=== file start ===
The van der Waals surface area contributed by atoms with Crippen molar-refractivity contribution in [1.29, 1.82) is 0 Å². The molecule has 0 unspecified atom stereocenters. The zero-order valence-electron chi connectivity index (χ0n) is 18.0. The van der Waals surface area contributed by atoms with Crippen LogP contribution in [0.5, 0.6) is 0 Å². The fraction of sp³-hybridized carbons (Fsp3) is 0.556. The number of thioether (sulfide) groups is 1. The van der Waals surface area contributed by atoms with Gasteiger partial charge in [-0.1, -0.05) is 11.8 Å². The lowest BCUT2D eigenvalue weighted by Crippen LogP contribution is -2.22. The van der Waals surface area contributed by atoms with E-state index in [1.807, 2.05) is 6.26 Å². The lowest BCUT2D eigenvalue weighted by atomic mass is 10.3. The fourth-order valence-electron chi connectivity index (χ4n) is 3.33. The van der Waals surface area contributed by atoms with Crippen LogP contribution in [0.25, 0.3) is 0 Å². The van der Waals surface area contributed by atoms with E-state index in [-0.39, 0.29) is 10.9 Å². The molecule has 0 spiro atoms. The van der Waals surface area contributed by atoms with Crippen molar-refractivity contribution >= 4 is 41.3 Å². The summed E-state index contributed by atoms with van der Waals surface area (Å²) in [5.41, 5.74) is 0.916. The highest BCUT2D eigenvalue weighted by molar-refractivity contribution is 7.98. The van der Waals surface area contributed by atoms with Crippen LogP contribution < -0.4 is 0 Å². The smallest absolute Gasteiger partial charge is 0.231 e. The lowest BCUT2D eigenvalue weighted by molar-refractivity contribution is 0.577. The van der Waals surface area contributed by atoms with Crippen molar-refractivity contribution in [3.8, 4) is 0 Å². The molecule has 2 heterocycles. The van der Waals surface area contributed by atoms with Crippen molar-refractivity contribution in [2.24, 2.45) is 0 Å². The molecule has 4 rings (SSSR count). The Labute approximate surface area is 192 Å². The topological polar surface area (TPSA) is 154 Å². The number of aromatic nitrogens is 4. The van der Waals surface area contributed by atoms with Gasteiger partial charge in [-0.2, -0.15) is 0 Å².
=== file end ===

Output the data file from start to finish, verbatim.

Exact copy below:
The van der Waals surface area contributed by atoms with Crippen molar-refractivity contribution in [1.29, 1.82) is 0 Å². The molecule has 0 unspecified atom stereocenters. The zero-order valence-electron chi connectivity index (χ0n) is 18.0. The van der Waals surface area contributed by atoms with Crippen LogP contribution in [0.5, 0.6) is 0 Å². The fraction of sp³-hybridized carbons (Fsp3) is 0.556. The number of thioether (sulfide) groups is 1. The van der Waals surface area contributed by atoms with Gasteiger partial charge in [-0.1, -0.05) is 11.8 Å². The lowest BCUT2D eigenvalue weighted by Crippen LogP contribution is -2.22. The van der Waals surface area contributed by atoms with E-state index in [1.807, 2.05) is 6.26 Å². The lowest BCUT2D eigenvalue weighted by atomic mass is 10.3. The fourth-order valence-electron chi connectivity index (χ4n) is 3.33. The van der Waals surface area contributed by atoms with Crippen LogP contribution in [0.25, 0.3) is 0 Å². The van der Waals surface area contributed by atoms with E-state index in [-0.39, 0.29) is 10.9 Å². The molecule has 0 spiro atoms. The van der Waals surface area contributed by atoms with Crippen molar-refractivity contribution >= 4 is 41.3 Å². The summed E-state index contributed by atoms with van der Waals surface area (Å²) in [5.41, 5.74) is 0.916. The highest BCUT2D eigenvalue weighted by molar-refractivity contribution is 7.98. The van der Waals surface area contributed by atoms with Crippen LogP contribution < -0.4 is 0 Å². The smallest absolute Gasteiger partial charge is 0.231 e. The lowest BCUT2D eigenvalue weighted by molar-refractivity contribution is 0.577. The van der Waals surface area contributed by atoms with Crippen molar-refractivity contribution in [3.8, 4) is 0 Å². The molecule has 2 heterocycles. The van der Waals surface area contributed by atoms with Crippen molar-refractivity contribution in [2.24, 2.45) is 0 Å². The molecule has 4 rings (SSSR count). The Labute approximate surface area is 192 Å². The topological polar surface area (TPSA) is 154 Å². The number of aromatic nitrogens is 4. The van der Waals surface area contributed by atoms with Gasteiger partial charge in [-0.2, -0.15) is 0 Å².